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Stocks rally, oil steadies on China action, Ukraine hopes

LONDON (AFP) – Stocks rallied yesterday, helped by Ukraine peace hopes and China’s pledge to help stabilise markets after recent routs, ahead of a keenly-awaited United States (US) interest rate decision.

Crude prices steadied following Tuesday’s plunge, as the International Energy Agency cut its world oil demand forecast for 2022 but warned that sanctions against Russia over its invasion of Ukraine could spark a global supply “shock”.

The Federal Reserve was yesterday set to raise US interest rates to fight decades-high inflation, with the dollar down against rivals on the widely-expected move.

Ahead of the decision, Hong Kong’s main equities index closed up more than nine per cent after China’s official Xinhua news agency said authorities would maintain capital market stability and adopt measures to handle risks for troubled property developers.

The news lit a fire under the Hang Seng Index, where mainland Chinese tech firms had been reeling from a sell-off this year fuelled by a government crackdown on the sector and fears about possible US sanctions if China were to help Russia in its war with Ukraine.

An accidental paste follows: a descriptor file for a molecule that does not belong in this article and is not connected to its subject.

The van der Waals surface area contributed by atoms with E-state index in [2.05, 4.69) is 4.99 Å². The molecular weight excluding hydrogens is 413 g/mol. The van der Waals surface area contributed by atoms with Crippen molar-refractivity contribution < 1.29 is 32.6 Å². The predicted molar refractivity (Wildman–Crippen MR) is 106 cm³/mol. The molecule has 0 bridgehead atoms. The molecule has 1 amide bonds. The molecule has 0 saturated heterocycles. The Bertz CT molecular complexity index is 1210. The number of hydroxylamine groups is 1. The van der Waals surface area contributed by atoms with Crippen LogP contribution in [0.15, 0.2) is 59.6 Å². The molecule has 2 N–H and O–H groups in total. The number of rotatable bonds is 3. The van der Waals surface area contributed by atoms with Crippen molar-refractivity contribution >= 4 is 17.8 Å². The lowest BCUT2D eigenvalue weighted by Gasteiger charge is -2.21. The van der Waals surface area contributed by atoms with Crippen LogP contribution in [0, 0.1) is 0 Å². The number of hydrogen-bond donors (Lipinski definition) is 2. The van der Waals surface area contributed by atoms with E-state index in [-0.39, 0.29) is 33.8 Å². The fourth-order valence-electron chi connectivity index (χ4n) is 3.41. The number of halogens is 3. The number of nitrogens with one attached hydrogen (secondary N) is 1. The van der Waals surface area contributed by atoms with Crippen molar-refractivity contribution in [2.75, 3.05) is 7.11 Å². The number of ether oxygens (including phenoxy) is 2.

The decision to lock down the southern Chinese tech hub of Shenzhen to fight COVID-19 had compounded the crisis for the sector.

A currency trader watches computer monitors near the screens showing the Korea Composite Stock Price Index (KOSPI), left, and the foreign exchange rate between US dollar and South Korean won at a foreign exchange dealing room in Seoul, South Korea yesterday. PHOTO: AP

“China’s state economic policy apparatus is taking significant coordinated steps to support risk sentiment,” said Stephen Innes of SPI Asset Management. “These include… support for overseas listings, engaging with the US on (New York-listed stocks), and perhaps most importantly, suggesting that regulation of its big tech firms will end soon.”

The Hang Seng Tech Index soared by a record of more than 20 per cent.

Eurozone equity indices were up more than three per cent around the half-way stage.

Elsewhere, oil prices steadied after slumping under USD100 per barrel on Tuesday.

Fresh Covid lockdowns in China have triggered demand concerns for the world’s biggest importer of the commodity.

Hopes for an Iran nuclear deal – which could see the country restart oil exports – have additionally weighed on prices, as have signs that Russia-Ukraine ceasefire talks are slowly progressing.

Trading in nickel resumed yesterday on the London Metal Exchange after a lengthy pause linked to the Ukraine crisis but was quickly suspended again after a sharp fall.

Nickel stopped trading, having swiftly breached a new five-per cent daily price movement limit to stand at USD43,995 per tonne on the LME.

Moscow’s invasion sparked market chaos last week owing to supply concerns in Russia, the world’s third biggest producer of nickel – a metal used in stainless steel and electric vehicle batteries.